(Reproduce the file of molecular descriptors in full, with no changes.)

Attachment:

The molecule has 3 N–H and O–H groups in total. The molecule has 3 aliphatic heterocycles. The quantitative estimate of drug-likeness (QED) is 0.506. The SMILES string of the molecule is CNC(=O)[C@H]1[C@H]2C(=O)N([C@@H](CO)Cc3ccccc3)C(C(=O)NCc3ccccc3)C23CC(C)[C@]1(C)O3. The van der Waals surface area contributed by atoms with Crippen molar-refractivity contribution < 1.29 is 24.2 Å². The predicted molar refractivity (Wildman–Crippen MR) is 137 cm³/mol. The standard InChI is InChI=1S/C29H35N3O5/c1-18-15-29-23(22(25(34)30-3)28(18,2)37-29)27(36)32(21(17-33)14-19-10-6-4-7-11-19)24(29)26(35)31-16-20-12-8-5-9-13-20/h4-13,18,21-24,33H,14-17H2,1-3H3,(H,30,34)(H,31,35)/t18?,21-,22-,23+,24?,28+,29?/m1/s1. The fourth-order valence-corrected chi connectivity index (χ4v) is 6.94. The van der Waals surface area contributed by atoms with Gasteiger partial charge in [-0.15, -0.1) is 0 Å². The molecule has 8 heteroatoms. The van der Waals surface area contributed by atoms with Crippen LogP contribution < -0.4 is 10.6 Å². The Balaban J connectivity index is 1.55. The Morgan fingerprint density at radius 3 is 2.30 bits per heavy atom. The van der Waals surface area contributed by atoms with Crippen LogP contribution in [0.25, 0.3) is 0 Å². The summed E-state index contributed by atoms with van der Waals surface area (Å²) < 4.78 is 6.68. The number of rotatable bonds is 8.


The molecule has 3 N–H and O–H groups in total. The molecule has 3 aliphatic heterocycles. The quantitative estimate of drug-likeness (QED) is 0.506. The SMILES string of the molecule is CNC(=O)[C@H]1[C@H]2C(=O)N([C@@H](CO)Cc3ccccc3)C(C(=O)NCc3ccccc3)C23CC(C)[C@]1(C)O3. The van der Waals surface area contributed by atoms with Crippen molar-refractivity contribution < 1.29 is 24.2 Å². The predicted molar refractivity (Wildman–Crippen MR) is 137 cm³/mol. The standard InChI is InChI=1S/C29H35N3O5/c1-18-15-29-23(22(25(34)30-3)28(18,2)37-29)27(36)32(21(17-33)14-19-10-6-4-7-11-19)24(29)26(35)31-16-20-12-8-5-9-13-20/h4-13,18,21-24,33H,14-17H2,1-3H3,(H,30,34)(H,31,35)/t18?,21-,22-,23+,24?,28+,29?/m1/s1. The fourth-order valence-corrected chi connectivity index (χ4v) is 6.94. The van der Waals surface area contributed by atoms with Gasteiger partial charge in [-0.15, -0.1) is 0 Å². The molecule has 8 heteroatoms. The van der Waals surface area contributed by atoms with Crippen LogP contribution < -0.4 is 10.6 Å². The Balaban J connectivity index is 1.55. The Morgan fingerprint density at radius 3 is 2.30 bits per heavy atom. The van der Waals surface area contributed by atoms with Crippen LogP contribution in [0.25, 0.3) is 0 Å². The summed E-state index contributed by atoms with van der Waals surface area (Å²) < 4.78 is 6.68. The number of rotatable bonds is 8.